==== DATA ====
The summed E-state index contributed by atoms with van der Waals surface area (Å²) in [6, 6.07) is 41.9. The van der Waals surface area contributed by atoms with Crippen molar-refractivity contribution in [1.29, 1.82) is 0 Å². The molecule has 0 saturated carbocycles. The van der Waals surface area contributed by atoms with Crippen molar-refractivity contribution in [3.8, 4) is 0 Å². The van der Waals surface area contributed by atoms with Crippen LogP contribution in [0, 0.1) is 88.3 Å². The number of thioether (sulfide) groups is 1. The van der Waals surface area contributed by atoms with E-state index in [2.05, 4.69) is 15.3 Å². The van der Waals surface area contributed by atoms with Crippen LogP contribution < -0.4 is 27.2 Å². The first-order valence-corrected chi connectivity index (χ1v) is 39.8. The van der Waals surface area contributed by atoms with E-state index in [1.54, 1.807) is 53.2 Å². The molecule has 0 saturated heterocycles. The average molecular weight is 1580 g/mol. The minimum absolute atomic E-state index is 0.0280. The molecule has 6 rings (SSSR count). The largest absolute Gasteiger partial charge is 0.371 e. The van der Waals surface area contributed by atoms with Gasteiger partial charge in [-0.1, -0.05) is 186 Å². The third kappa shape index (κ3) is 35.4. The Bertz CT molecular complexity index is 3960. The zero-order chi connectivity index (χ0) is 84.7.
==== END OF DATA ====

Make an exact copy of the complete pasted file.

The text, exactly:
The summed E-state index contributed by atoms with van der Waals surface area (Å²) in [6, 6.07) is 41.9. The van der Waals surface area contributed by atoms with Crippen molar-refractivity contribution in [1.29, 1.82) is 0 Å². The molecule has 0 saturated carbocycles. The van der Waals surface area contributed by atoms with Crippen molar-refractivity contribution in [3.8, 4) is 0 Å². The van der Waals surface area contributed by atoms with Crippen LogP contribution in [0, 0.1) is 88.3 Å². The number of thioether (sulfide) groups is 1. The van der Waals surface area contributed by atoms with E-state index in [2.05, 4.69) is 15.3 Å². The van der Waals surface area contributed by atoms with Crippen LogP contribution < -0.4 is 27.2 Å². The first-order valence-corrected chi connectivity index (χ1v) is 39.8. The van der Waals surface area contributed by atoms with E-state index in [1.54, 1.807) is 53.2 Å². The molecule has 0 saturated heterocycles. The average molecular weight is 1580 g/mol. The minimum absolute atomic E-state index is 0.0280. The molecule has 6 rings (SSSR count). The largest absolute Gasteiger partial charge is 0.371 e. The van der Waals surface area contributed by atoms with Gasteiger partial charge in [-0.1, -0.05) is 186 Å². The third kappa shape index (κ3) is 35.4. The Bertz CT molecular complexity index is 3960. The zero-order chi connectivity index (χ0) is 84.7.